The Brief Biblical Case for the Eternal Life of the SoulMonday, July 4, 2016
What happens to our souls when our bodies die? Do souls “sleep” until the final resurrection and judgment? My Seventh-Day Adventist and Jehovah’s Witness friends accept a doctrine known as “Conditional Immortality”; the notion that the soul ceases to exist after the physical death of the body. In fact, Jehovah’s Witnesses call this “soul annihilation”; only those who are redeemed will have their souls recreated by God at the Second Coming of Jesus. In order to accept such a notion as someone who uses the Bible as their source of information related to the soul, people who believe in “soul sleep” must reject the following Biblical proclamations:
Souls Are Alive With God Immediately After the Death of the Body
See Luke 23:39-43 and Ecclesiastes 12:5-7
Even though Jesus and the thief on the cross experienced physical death, Jesus told the thief, “Today you will be with me in paradise.” The word used here for “paradise” is the Greek word, “paradeisos” and it is the same word that Paul uses to describe heaven in 2 Corinthians 12:2-4. The Bible clearly describes a disembodied life; the soul does not die when the body dies. Solomon also acknowledges this reality when he describes life beyond the grave. Solomon says that while people are still mourning our absence, we are on our way to the God that created us in the first place. We are not stationary. We are not lying in the grave. We are alive and moving.
Souls Are Functional Immediately After the Death of the Body
See Luke 16:19-31
In the famous passage describing the rich man and Lazarus, the dead are repeatedly described as performing actions that are characteristic of the living. But that’s not all; God tells the rich man it is at least hypothetically possible that the dead could “go” to the living. Once again, the dead are not dead. How can this be? It can only be possible if the physically dead are still immaterially alive.
Souls Are Available Immediately After the Death of the Body
See Matthew 17:1-3 and Matthew 22:31-32
At the Transfiguration, Jesus talks to Elijah and Moses. They obviously died long before Jesus was born, so how could this scene be true unless they exist truly as immortal souls, and not simply as physical bodies? Here once again we have another example of disembodied life after death, something that is ONLY possible if we exist as living immortal souls. In addition, Jesus later tells his followers, “But regarding the resurrection of the dead, have you not read that which was spoken to you by God, saying, ‘I am the God of Abraham, and the God of Isaac, and the God of Jacob’? He is not the God of the dead but of the living.” How can Jesus describe Abraham, Isaac and Jacob as “living” at the time of this statement? This only makes sense if Abraham, Isaac and Jacob are actually immortal souls that are alive after death (and prior to their physical resurrection in the future). If they are immortal souls, immaterial beings, then the passage begins to make sense.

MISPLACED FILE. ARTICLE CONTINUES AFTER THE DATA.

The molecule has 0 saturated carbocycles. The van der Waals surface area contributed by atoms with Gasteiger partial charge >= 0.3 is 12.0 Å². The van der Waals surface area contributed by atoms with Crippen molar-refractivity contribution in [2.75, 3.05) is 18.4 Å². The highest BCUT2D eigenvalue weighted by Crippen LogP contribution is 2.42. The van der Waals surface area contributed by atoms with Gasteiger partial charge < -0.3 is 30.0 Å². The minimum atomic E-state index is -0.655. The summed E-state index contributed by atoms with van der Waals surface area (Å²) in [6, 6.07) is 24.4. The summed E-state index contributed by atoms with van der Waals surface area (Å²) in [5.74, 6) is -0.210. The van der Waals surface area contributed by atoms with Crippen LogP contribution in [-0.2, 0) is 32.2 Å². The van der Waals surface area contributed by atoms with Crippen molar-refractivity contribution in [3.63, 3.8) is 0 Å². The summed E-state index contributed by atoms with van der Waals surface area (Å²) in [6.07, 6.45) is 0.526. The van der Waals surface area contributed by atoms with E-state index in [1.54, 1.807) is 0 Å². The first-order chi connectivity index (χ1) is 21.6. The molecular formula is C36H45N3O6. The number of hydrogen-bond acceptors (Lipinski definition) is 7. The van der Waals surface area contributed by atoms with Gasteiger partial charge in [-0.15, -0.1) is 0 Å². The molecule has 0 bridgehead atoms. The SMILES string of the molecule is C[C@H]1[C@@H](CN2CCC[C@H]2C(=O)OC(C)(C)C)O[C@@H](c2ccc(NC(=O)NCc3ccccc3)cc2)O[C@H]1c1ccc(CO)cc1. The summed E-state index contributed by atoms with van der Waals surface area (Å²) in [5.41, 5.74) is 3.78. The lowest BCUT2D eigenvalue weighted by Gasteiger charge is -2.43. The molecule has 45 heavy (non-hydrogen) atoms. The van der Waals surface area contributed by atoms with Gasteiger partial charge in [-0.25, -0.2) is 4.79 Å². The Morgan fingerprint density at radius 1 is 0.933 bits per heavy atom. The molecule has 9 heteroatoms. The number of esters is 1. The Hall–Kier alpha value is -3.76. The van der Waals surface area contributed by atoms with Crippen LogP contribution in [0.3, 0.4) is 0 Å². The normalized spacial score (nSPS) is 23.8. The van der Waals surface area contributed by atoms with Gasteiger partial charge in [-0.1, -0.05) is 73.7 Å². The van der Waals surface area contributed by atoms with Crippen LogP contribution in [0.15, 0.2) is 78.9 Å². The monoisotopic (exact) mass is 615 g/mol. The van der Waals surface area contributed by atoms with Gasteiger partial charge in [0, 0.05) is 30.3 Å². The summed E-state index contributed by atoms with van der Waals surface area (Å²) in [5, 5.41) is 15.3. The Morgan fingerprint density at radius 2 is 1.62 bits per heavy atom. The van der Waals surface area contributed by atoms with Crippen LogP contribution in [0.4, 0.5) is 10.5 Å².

Souls Are the Source of Life Immediately After the Death of the Body
See 1 Kings 17:19-23
The author of 1 Kings tells us that Elijah revived a widow’s son: “And the LORD heard the voice of Elijah, and the life of the child returned to him and he revived.” The “life” of the child is said to “return to him”. The word used here is “shuwb” (shoob) and it really means “to turn back”, as if to retreat. But to turn back from where? Where is the ‘life’ at when it is ‘returned’? To describe ‘life’ in this way is to say that after the body dies, the true life of the person exists beyond death and that God has the ability to return this ‘true’ life back to the body. This is consistent with the notion that ‘true’ life is actually found in the life of the soul, not the life of the body.
Notice that this case for the soul does not utilize passages that have been translated with the word “soul”. I’ve avoided those passages because the two words commonly translated as “soul” (“nephesh” in the Old Testament and “psuche” in the New Testament) can be translated into many different words, encompassing a number of divergent concepts. The passages I have used, instead, describe a disembodied life that survives the death of the body. This Biblical evidence indicates that we are living souls who exist, even when our bodies fail us. That should give us hope and certainty in the promises of God and an expectation of life beyond the grave.